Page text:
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9 - Sculpture as Archive

from Part III - Visual Cultures

Published online by Cambridge University Press:  23 June 2022

Toyin Falola
Affiliation:
University of Texas, Austin
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Summary

This chapter beams the light on the artistry achievements of Africans and signifies their “flourishing culture.” The major aspect of artistry being celebrated is sculptures. From this chapter, one is able to deduce that the carvings are such that “Yoruba history and culture can be perceived, interpreted and understood” through them. They manifest in many forms (materially), such as bronze, clay, stone, and wood, all of whom were discussed to fully understand and appreciate the creativity inherent in the African culture before and after colonialism. With several references to specific sculptural works and pictorial evidence, mostly from his personal collection, the author describes how Yoruba sculptors (Gbenagbena or Gbegilere) translate and manipulate natural elements and past-but-relevant happenings into artistic objects. Also discussed is the measure of a sculptor’s worth, which cannot be defined by Western currency but by the level of creativity and beauty apparent in his artwork, some of which depict African cultural ideas, principles, and attributes, such as Omoluabi, Iwapele, Didan, and Idogba. The chapter extensively discusses the importance sculptors place on the head, and also defends African sculptures against Western criticism.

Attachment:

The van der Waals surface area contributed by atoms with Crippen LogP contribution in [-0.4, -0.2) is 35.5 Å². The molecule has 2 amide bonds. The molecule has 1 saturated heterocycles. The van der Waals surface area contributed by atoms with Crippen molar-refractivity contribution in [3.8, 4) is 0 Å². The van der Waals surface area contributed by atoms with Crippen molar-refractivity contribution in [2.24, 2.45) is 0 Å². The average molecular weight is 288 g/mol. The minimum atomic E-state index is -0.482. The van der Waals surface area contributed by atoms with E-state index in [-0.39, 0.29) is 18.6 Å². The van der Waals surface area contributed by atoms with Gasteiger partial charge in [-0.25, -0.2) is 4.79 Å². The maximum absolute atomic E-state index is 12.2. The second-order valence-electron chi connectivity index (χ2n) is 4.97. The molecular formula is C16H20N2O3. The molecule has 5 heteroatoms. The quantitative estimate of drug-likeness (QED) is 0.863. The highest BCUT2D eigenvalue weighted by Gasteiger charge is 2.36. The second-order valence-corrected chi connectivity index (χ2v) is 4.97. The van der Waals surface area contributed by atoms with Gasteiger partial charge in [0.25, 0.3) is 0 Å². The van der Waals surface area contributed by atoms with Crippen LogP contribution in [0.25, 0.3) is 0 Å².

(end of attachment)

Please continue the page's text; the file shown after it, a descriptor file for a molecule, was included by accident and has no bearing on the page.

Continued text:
Type
Chapter
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Decolonizing African Knowledge
Autoethnography and African Epistemologies
, pp. 205 - 281
Publisher: Cambridge University Press
Print publication year: 2022

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  • Sculpture as Archive
  • Toyin Falola, University of Texas, Austin
  • Book: Decolonizing African Knowledge
  • Online publication: 23 June 2022
  • Chapter DOI: https://doi.org/10.1017/9781009049634.010
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  • Sculpture as Archive
  • Toyin Falola, University of Texas, Austin
  • Book: Decolonizing African Knowledge
  • Online publication: 23 June 2022
  • Chapter DOI: https://doi.org/10.1017/9781009049634.010
Available formats
×

Save book to Google Drive

To save content items to your account, please confirm that you agree to abide by our usage policies. If this is the first time you use this feature, you will be asked to authorise Cambridge Core to connect with your account. Find out more about saving content to Google Drive.

  • Sculpture as Archive
  • Toyin Falola, University of Texas, Austin
  • Book: Decolonizing African Knowledge
  • Online publication: 23 June 2022
  • Chapter DOI: https://doi.org/10.1017/9781009049634.010
Available formats
×